london 2012

ECSTATIC Hannah Russell was in Paralympic paradise this week after returning home with three London 2012 medals.

The Ottershaw teenager, who was fast-tracked into the squad by selectors after rising to prominence in a breakthrough year, was the first ParalympicsGB swimmer to bag two medals in the Aquatics Centre.

She followed up a debut Games silver in the S12 400m freestyle with bronze in the 100m butterfly – setting a new British record in the process. And visually-impaired Hannah, 16, completed her haul with a bronze in the 100m backstroke.

HAUL - Hannah and her three Paralympic medals

HAUL – Hannah and her three Paralympic medals

After powering her way to a hat-trick of podium finishes in what will go down as the greatest Paralympic Games of all time, the former Gordon’s schoolgirl revealed the biggest rush came from knowing she had helped make history.

She said: “I came to the Paralympic Games as a young athlete just trying to enjoy the experience – to come away with three medals is a bonus.

“London 2012 was a once-in-a- lifetime opportunity to compete in a home Games. It won’t come around again for a long time now and I’m delighted to say that I was part of a very talented GB team.”

Hannah made some serious waves at London 2012 and looks to have nailed down a place in the squad for years to come.

Her heroic performance in the 400m freestyle – in which she finished seven-tenths of a second behind Russian winner Oxana Savchenko – signalled her arrival at the Games.

But heading into the heats, modest Hannah was only focused on her own performance.

She said: “I just wanted to go into the heats and give it my all. I knew that if I got to the final I’d have another chance.

“Coming away with a three-second personal best gave me great confidence for the final.”

And she thanked the tremendous support of her screaming fans for helping her secure a stunning silver.

Hannah added: “I remember in the last leg hearing the crowd rise up and they really did bring me in at the end – the noise was unbelievable.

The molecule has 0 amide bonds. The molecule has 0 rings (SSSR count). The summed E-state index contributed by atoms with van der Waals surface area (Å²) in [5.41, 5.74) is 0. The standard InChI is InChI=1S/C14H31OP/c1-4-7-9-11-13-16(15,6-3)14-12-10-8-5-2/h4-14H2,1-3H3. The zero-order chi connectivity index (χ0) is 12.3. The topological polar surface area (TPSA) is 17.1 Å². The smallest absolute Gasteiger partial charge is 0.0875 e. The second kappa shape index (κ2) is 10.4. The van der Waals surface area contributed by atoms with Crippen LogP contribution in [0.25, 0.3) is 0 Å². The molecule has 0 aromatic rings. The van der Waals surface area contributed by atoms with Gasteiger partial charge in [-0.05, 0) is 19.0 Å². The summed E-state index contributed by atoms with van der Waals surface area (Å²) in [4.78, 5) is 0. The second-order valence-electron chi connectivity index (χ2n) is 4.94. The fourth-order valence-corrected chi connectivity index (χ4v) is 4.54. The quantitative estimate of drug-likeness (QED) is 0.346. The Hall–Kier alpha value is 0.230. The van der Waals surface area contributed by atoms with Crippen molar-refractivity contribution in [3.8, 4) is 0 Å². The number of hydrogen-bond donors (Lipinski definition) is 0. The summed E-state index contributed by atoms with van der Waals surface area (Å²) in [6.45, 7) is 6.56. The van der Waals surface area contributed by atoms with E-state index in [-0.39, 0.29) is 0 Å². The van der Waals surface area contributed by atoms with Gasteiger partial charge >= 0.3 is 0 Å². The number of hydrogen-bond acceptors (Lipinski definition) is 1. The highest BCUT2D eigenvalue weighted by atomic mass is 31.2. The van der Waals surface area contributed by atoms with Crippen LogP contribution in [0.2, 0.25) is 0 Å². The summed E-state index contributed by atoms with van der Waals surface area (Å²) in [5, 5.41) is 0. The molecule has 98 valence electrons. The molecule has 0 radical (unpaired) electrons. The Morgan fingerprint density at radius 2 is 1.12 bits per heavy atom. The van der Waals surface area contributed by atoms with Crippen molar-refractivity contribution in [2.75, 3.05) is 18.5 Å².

“I didn’t leave anything in the pool – I gave it everything.”

“My very first event was definitely my highlight.

“Winning my first medal and being on the podium in front of everyone after the 400m freestyle was truly amazing.”

But her amazing rollercoaster Paralympic bow did not end there.

Back-to-back bronze medals followed and there was a surprise or two for Hannah when she finally returned to her home in Brox Road.

“I tried to stay off Twitter, Facebook and my phone for the duration of the Games, but they’ve been going mad since I picked them back up. The support has been amazing from and I’m so grateful.”

Beaming dad Carson, who says the best is yet to come from his talented daughter, said he could not be happier for Hannah.

He added: “The family are so proud of Hannah and all she has achieved.

“It’s been a long journey and everyone has made sacrifices – no one more so than Hannah and we are delighted.

“It was a bit of a whirlwind that has come from us at all angles.

“Hannah has been featured on Sky, BBC, ITV and Channel 4, as well as in the national and local press.

“But she hasn’t peaked yet, the plan is to be challenging for golds in Rio. London 2012 was never about medals, it was about gaining experience and celebrating all her hard work.”

HEROES – fans in Ripley show their support as Team GB manoeuvre their way through the scenic village as Olympic fever grips the nation

HEROES – fans in Ripley show their support as Team GB manoeuvre their way through the scenic village as Olympic fever grips the nation

A NATION swelled with pride as the Olympic Games burst into life over the weekend, and Woking was at the emotional heart of it.